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Rating: 4.4/5 (5 votes cast)

Dr. Horrible’s Sing-Along Blog

Dr. HHave you ever found a movie sufficiently interesting that you watched the director’s commentary, hoping it would enhance your enjoyment of the film, only to waste two hours listening to pointless self-congratulations? Dr. Horrible’s Sing Along Blog (Dir. Joss Whedon) has one of those few commentaries that I actually watched a second time – and just might watch a third. What makes the commentary so good is the same thing that makes the movie so good – the music. Dr. Horrible revives a dying art: musical theatre. Many genres of music are exhibited in the film, and in Commentary: the Musical.

Neil Patrick Harris of Doogie Howser fame stars as Dr. Horrible, an aspiring megalomaniac who is striving to be admitted into the Evil League or Evil (ruled by a horse – go figure), but is hampered by his aversion to murder. Meanwhile, he gazes longingly at Penny (Felicia Day), a girl he sees at the laundry mat (“I’m just a few weeks away from a real audible contact!”). As the script would have it, Dr. Horrible’s crucial heist of “wonderflonium” to fuel his freeze ray is the same occasion that Penny first talks to him. He succeeds in stealing the wonderflonium, but is nearly foiled, and badly beaten, by his nemesis, Captain Hammer (enthusiastically played with ample cheese by Nath3an Fillion). Captain Hammer is an unsympathetic super hero who fights crime mainly for the pleasure of beating up on mad scientists and taking advantage of groupies (“this is so nice, I just might sleep with the same girl twice!”). To add insult to injury, the chaos gives Hammer the chance to save Penny, and Dr. H. watches them fall for each other (right). Hammer’s bullying eventually pushes Dr. H. over the edge and leaves him willing to do what he must to get into the E.L.E. (Penny may cry, but her tears will dry when I hand her the keys to a shiny, new Australia.)

This film debuted in the summer of 2008, being broadcast over the internet. Whedon funded the project himself, at just over $200,000, and used his home as a studio. The production is a bit rough. One thing you’ll notice is that the actors wear little-to-no makeup, showing their blemishes to the world. Gutsy. Hammer’s “costume” is a T-shirt with an iron-on. The movie was blogged while in production, and the marketing was immediately taken over by Whedon’s internet-savvy fans. When the film was finally broadcast, the network almost crashed from the number of viewers.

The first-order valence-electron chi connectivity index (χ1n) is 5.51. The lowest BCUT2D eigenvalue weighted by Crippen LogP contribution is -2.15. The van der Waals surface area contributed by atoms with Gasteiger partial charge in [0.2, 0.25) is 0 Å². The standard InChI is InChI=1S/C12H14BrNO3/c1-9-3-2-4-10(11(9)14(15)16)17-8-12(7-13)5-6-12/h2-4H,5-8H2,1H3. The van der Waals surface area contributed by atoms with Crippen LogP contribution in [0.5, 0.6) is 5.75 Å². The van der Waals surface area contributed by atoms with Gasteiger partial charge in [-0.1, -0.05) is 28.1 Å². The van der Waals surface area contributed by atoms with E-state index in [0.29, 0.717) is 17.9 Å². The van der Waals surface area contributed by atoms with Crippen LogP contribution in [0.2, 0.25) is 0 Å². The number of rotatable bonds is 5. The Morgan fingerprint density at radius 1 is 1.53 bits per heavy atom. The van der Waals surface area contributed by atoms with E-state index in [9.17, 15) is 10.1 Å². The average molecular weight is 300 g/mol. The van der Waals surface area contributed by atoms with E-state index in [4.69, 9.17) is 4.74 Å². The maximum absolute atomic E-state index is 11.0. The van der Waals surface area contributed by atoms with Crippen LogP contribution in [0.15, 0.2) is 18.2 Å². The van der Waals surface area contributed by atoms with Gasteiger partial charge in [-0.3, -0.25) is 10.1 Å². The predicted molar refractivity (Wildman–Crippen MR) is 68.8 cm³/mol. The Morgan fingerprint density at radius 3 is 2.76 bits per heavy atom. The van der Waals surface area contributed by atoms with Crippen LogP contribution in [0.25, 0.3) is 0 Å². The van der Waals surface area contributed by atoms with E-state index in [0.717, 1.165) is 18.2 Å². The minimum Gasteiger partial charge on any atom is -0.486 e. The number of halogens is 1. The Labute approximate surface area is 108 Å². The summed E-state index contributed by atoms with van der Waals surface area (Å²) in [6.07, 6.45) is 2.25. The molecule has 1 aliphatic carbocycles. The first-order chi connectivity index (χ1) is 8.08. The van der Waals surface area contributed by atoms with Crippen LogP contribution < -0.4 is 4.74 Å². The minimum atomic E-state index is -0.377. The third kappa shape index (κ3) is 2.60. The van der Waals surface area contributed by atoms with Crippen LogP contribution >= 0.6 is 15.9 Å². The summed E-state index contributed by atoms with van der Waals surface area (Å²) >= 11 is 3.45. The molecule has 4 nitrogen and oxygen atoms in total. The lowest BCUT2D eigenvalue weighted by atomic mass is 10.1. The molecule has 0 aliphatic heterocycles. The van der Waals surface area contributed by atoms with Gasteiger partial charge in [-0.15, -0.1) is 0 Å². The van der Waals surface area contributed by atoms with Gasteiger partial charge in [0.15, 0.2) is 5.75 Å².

I rented this one on Netflix and wound up watching it over and over, not so much for the movie as for the songs. At 43 minutes, the film doesn’t develop its story very well. Then again, that doesn’t stop people from loving The Phantom of the Opera. Much like Phantom, Dr. Horrible is more of a concept album with a moving picture in the background than a real movie. That said, also like Phantom, Dr. Horrible is worth watching just for the music. Harris in particular demonstrates some real voice talent. The lyrics have a depth to them that you don’t see in contemporary pop music, and keep coming up with different rhyming patterns. Almost every scene involves a well written and well performed musical number, my two favorites being the anguished “My Eyes” and the ominous “Brand New Day.”

As if that wasn’t enough, they added Commentary, in which they brought back virtually everyone who was involved in the movie to sing at least one song. Just about every type of music you can think of is covered, including a rag, jazz, and lounge singing. To top it all off, Marissa Tancharoen, co-writer and “groupie #1” sings a rant about how “no one’s Asian in the movies” (not sure where she gets that).

The DVD also includes videos of applications for E.L.E. membership that fans sent in. Each one has an original song. Be warned, some of them are what you’d expect from geeks filming in their living rooms. Some, however, are quite good, most notably an evil rabbi who pitches a plan to blow the tip off the Washington Monument, and a Catholic priest who has a disturbing take on Catholic theology in the form of a rap.

I have to say the writers really dropped the ball on Act III of the film, because the ending sucks. It’s the kind of ending that gives the impression that they meant to do more, but just ran out of time/money/steam. The idea seems to be that Dr. H. get everything he ever wanted, except that he inadvertently destroy the thing he wanted most. But it’s implausible to the point of not making sense. It tries to do in 5 minutes what would have taken about 50, and leaves the audience feeling like they’ve been plunged into nihilistic darkness for no reason.

The decision of what rating to give this film was a difficult one. It’s a bit too simplistic and unintentionally comical to be considered a true contribution to the world of cinema, which would justify a four-star rating. In fact, with an ending that falls flat on its face, I can’t even consider it a solidly good movie, which would merit three stars. On the other hand, it’s too well done and innovative to be passed off as just another piece of mindless entertainment (two stars). Hence, I have decided to give it

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Rating: 4.2/5 (13 votes cast)